The Woman in Black at The Lower Ossington Theatre: Review

The Woman in Black at Lower Ossington Theatre
The Woman in Black at Lower Ossington Theatre

By Lori Bosworth

It’s no surprise that The Woman in Black at the Lower Ossington Theatre is the second longest-running play in London’s West End and was recently produced as a film starring Harry Potter‘s Daniel Radcliffe. The play adaptation by Stephen Mallatratt of the book by Susan Hill is a classic thriller that features a setting in a northeast English village with marshes, mist, and mystery. The frame narrative includes a self-referential element as the play begins, with the older Kipps trying to engage a young actor to re-enact his story so that he may find closure.

The Woman in Black at Lower Ossington Theatre
The Woman in Black at Lower Ossington Theatre

Solicitor Kipps is sent to Crythin Gifford on the northeast coast of England to wrap up the estate of the recently deceased, Alice Drablow. It turns out that the Drablow home has secrets of its own. In the course of his visit, Kipps hears children’s screams and witnesses the apparition of a woman in black at Drablow’s funeral. Despite warnings from the local townsfolk, Kipps is determined to accomplish his mission.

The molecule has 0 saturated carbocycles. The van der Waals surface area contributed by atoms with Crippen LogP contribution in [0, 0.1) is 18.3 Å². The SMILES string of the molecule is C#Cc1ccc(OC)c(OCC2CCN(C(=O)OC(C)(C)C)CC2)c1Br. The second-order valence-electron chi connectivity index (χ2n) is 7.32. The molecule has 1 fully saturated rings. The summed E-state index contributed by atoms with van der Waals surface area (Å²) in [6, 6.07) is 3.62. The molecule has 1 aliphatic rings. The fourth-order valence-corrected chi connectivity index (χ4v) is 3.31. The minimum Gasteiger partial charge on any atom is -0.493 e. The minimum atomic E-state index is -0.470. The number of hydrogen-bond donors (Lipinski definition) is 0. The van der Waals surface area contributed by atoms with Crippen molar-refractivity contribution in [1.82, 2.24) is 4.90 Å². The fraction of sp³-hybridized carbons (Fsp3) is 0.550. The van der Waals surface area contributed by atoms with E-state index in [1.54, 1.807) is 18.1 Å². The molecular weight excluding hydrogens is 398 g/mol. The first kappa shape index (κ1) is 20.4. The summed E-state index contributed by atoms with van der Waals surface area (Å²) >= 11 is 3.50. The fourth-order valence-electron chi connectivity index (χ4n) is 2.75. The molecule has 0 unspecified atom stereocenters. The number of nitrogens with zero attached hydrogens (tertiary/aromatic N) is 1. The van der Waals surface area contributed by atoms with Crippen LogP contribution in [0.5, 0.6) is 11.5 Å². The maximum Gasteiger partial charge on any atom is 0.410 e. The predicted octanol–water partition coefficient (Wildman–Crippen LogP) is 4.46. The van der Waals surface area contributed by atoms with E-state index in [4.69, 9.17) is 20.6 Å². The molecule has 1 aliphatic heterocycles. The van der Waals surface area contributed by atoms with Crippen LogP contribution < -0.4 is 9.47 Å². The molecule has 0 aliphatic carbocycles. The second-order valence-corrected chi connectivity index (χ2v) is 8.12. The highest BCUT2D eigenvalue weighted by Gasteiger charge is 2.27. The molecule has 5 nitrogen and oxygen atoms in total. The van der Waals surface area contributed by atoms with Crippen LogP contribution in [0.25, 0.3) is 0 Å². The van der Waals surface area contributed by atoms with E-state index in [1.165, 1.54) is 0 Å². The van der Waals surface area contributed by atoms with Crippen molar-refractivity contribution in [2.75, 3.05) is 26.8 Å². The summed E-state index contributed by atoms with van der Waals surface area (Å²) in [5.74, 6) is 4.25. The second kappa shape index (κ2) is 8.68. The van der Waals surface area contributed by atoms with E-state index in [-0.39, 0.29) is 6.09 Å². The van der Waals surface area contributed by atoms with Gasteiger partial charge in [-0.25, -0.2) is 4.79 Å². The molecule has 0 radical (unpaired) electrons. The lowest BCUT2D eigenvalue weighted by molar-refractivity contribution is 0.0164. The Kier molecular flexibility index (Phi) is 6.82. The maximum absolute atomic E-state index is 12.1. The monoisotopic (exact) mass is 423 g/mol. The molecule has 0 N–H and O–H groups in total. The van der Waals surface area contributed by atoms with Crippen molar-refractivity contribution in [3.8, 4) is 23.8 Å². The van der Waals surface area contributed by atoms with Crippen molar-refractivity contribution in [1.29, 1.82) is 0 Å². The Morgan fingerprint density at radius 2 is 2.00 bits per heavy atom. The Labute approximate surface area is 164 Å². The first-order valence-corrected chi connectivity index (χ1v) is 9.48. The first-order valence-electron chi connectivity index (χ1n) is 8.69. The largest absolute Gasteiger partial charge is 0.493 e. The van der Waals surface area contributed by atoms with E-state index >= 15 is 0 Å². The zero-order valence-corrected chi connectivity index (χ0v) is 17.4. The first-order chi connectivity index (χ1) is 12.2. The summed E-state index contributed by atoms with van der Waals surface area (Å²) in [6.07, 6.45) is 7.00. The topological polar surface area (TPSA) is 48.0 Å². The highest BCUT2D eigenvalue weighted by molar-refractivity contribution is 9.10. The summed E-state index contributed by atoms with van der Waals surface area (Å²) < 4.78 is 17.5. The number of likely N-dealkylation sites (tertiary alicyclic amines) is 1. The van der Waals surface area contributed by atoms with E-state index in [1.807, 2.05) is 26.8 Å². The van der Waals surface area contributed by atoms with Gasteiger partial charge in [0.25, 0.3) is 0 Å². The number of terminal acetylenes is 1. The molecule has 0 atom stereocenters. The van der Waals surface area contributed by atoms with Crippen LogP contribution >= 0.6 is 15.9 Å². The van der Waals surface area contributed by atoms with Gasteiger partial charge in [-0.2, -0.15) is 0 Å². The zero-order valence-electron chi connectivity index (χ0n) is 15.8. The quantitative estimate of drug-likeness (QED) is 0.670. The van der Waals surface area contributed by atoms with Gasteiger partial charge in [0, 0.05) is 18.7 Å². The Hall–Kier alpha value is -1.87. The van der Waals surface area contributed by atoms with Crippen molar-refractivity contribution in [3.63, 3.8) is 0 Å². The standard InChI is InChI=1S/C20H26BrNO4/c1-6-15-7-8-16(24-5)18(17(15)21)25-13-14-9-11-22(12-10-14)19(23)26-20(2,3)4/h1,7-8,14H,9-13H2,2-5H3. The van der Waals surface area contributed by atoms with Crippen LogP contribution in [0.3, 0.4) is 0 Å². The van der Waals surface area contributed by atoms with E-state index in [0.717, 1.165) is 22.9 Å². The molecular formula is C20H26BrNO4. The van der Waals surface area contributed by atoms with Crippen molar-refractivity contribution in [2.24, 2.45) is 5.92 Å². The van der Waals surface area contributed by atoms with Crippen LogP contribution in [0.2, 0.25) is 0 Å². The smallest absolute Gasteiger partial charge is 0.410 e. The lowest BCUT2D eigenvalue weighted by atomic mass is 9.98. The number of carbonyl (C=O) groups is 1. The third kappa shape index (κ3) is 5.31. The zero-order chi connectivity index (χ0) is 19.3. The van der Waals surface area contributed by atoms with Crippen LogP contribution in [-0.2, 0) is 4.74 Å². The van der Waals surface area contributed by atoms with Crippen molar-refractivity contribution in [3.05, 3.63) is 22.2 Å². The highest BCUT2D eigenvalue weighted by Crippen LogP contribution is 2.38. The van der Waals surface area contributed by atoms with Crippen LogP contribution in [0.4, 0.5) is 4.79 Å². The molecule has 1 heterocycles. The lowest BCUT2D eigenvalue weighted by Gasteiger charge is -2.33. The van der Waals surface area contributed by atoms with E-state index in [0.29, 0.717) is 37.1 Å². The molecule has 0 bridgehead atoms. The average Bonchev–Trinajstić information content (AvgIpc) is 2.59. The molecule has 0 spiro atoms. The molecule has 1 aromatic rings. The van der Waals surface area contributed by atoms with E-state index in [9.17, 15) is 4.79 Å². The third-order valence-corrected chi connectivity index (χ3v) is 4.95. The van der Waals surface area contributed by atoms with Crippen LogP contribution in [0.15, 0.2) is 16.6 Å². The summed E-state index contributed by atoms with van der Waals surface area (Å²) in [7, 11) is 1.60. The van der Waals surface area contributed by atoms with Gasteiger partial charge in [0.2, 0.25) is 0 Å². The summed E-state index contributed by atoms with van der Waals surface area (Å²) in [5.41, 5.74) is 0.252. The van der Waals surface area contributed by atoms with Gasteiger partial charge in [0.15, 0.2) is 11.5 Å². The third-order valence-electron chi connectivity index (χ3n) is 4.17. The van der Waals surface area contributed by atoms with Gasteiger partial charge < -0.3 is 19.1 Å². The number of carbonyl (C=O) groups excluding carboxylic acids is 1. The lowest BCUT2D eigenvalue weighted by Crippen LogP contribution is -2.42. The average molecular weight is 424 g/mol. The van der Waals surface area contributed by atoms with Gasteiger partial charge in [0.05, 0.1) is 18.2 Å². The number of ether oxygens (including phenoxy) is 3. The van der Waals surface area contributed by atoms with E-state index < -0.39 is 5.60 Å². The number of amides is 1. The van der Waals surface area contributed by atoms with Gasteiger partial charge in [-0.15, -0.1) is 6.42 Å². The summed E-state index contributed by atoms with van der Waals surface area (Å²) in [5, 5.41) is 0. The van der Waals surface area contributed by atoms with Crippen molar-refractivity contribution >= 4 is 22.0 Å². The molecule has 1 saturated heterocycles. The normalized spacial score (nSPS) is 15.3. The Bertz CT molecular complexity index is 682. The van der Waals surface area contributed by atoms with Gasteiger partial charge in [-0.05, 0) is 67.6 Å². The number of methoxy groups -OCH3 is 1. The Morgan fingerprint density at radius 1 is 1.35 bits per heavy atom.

All of this is a recipe for a good, hair-raising thriller and the Lower Ossington Theatre’s production is not for the easily frightened.

Andre Preda is completely believable as the young Kipps, possessing total command of his role and conveying both fear and conviction in pursuing his objective. Adrian Griffiths as the actor and other characters Kipps encounters imbues his characters with the shaken confidence of those who have encountered the supernatural.

Although Alan Kinsella’s direction produced lags in the first few scenes, the pace quickly picks up and there’s no turning back as you are riveted by the haunting narrative.

The Woman in Black at The Lot, Toronto
Andrei Preda, Adrian Griffiths in The Woman in Black at The Lot

Chris Malkowski’s lighting helps the audience conjure an old English mansion and contributes to the eerie scene on stage, particularly effective when apparitions appear out of the blue. J.T. Pickering’s sound effects took me over the brink more than once.

The Woman in Black at the Lower Ossington Theatre is a highly entertaining piece (especially if you love English mysteries) that will have you on the edge of your seat at times.

The Woman in Black is being performed at the Lower Ossington Theatre, 100A Ossington Avenue, Toronto until December 1, 2013. Tickets are $39-$49. You can purchase tickets online.